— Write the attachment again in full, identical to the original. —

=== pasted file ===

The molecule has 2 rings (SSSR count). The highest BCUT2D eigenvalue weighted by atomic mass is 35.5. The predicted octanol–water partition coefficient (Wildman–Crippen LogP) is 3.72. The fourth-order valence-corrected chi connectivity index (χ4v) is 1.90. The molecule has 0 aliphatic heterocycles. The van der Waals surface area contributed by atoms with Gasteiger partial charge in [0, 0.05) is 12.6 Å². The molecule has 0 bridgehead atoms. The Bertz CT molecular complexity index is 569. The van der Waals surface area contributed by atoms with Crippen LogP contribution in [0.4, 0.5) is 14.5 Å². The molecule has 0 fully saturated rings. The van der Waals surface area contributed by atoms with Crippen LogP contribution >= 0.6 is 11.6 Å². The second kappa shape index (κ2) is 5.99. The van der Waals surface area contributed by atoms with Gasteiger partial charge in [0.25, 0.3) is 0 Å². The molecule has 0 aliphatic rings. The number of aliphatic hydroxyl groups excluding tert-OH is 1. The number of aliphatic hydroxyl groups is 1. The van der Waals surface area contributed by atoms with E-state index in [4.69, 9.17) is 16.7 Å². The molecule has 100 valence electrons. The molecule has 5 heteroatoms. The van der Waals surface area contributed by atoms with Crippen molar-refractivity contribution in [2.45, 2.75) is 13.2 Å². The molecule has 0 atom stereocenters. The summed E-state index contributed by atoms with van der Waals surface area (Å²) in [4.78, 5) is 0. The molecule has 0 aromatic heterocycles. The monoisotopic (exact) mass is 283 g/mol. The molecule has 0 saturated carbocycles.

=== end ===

The molecule has 2 rings (SSSR count). The highest BCUT2D eigenvalue weighted by atomic mass is 35.5. The predicted octanol–water partition coefficient (Wildman–Crippen LogP) is 3.72. The fourth-order valence-corrected chi connectivity index (χ4v) is 1.90. The molecule has 0 aliphatic heterocycles. The van der Waals surface area contributed by atoms with Gasteiger partial charge in [0, 0.05) is 12.6 Å². The molecule has 0 bridgehead atoms. The Bertz CT molecular complexity index is 569. The van der Waals surface area contributed by atoms with Crippen LogP contribution in [0.4, 0.5) is 14.5 Å². The molecule has 0 fully saturated rings. The van der Waals surface area contributed by atoms with Crippen LogP contribution >= 0.6 is 11.6 Å². The second kappa shape index (κ2) is 5.99. The van der Waals surface area contributed by atoms with Gasteiger partial charge in [0.25, 0.3) is 0 Å². The molecule has 0 aliphatic rings. The number of aliphatic hydroxyl groups excluding tert-OH is 1. The number of aliphatic hydroxyl groups is 1. The van der Waals surface area contributed by atoms with E-state index in [4.69, 9.17) is 16.7 Å². The molecule has 100 valence electrons. The molecule has 5 heteroatoms. The van der Waals surface area contributed by atoms with Crippen molar-refractivity contribution in [2.45, 2.75) is 13.2 Å². The molecule has 0 atom stereocenters. The summed E-state index contributed by atoms with van der Waals surface area (Å²) in [4.78, 5) is 0. The molecule has 0 aromatic heterocycles. The monoisotopic (exact) mass is 283 g/mol. The molecule has 0 saturated carbocycles.